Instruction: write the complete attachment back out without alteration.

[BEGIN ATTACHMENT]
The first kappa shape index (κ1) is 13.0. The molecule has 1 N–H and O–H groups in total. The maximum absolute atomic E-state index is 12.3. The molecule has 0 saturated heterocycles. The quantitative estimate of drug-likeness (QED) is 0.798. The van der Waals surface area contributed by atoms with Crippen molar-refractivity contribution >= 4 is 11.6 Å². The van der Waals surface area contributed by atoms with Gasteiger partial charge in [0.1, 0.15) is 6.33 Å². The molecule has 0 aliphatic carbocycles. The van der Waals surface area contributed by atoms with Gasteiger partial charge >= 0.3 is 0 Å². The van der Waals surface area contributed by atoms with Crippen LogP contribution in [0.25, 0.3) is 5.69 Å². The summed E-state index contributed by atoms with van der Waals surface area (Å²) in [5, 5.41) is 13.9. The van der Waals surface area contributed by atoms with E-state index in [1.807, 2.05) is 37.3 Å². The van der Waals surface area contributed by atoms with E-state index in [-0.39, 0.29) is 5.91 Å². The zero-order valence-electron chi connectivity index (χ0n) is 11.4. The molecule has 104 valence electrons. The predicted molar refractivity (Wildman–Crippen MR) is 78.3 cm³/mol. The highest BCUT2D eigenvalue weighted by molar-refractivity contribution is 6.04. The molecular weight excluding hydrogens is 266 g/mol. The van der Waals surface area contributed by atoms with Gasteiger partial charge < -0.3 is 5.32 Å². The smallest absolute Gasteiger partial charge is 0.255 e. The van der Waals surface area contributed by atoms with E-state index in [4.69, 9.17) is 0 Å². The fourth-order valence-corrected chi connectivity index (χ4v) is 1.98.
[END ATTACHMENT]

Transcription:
The first kappa shape index (κ1) is 13.0. The molecule has 1 N–H and O–H groups in total. The maximum absolute atomic E-state index is 12.3. The molecule has 0 saturated heterocycles. The quantitative estimate of drug-likeness (QED) is 0.798. The van der Waals surface area contributed by atoms with Crippen molar-refractivity contribution >= 4 is 11.6 Å². The van der Waals surface area contributed by atoms with Gasteiger partial charge in [0.1, 0.15) is 6.33 Å². The molecule has 0 aliphatic carbocycles. The van der Waals surface area contributed by atoms with Gasteiger partial charge >= 0.3 is 0 Å². The van der Waals surface area contributed by atoms with Crippen LogP contribution in [0.25, 0.3) is 5.69 Å². The summed E-state index contributed by atoms with van der Waals surface area (Å²) in [5, 5.41) is 13.9. The van der Waals surface area contributed by atoms with E-state index in [1.807, 2.05) is 37.3 Å². The van der Waals surface area contributed by atoms with E-state index in [-0.39, 0.29) is 5.91 Å². The zero-order valence-electron chi connectivity index (χ0n) is 11.4. The molecule has 104 valence electrons. The predicted molar refractivity (Wildman–Crippen MR) is 78.3 cm³/mol. The highest BCUT2D eigenvalue weighted by molar-refractivity contribution is 6.04. The molecular weight excluding hydrogens is 266 g/mol. The van der Waals surface area contributed by atoms with Gasteiger partial charge < -0.3 is 5.32 Å². The smallest absolute Gasteiger partial charge is 0.255 e. The van der Waals surface area contributed by atoms with E-state index in [4.69, 9.17) is 0 Å². The fourth-order valence-corrected chi connectivity index (χ4v) is 1.98.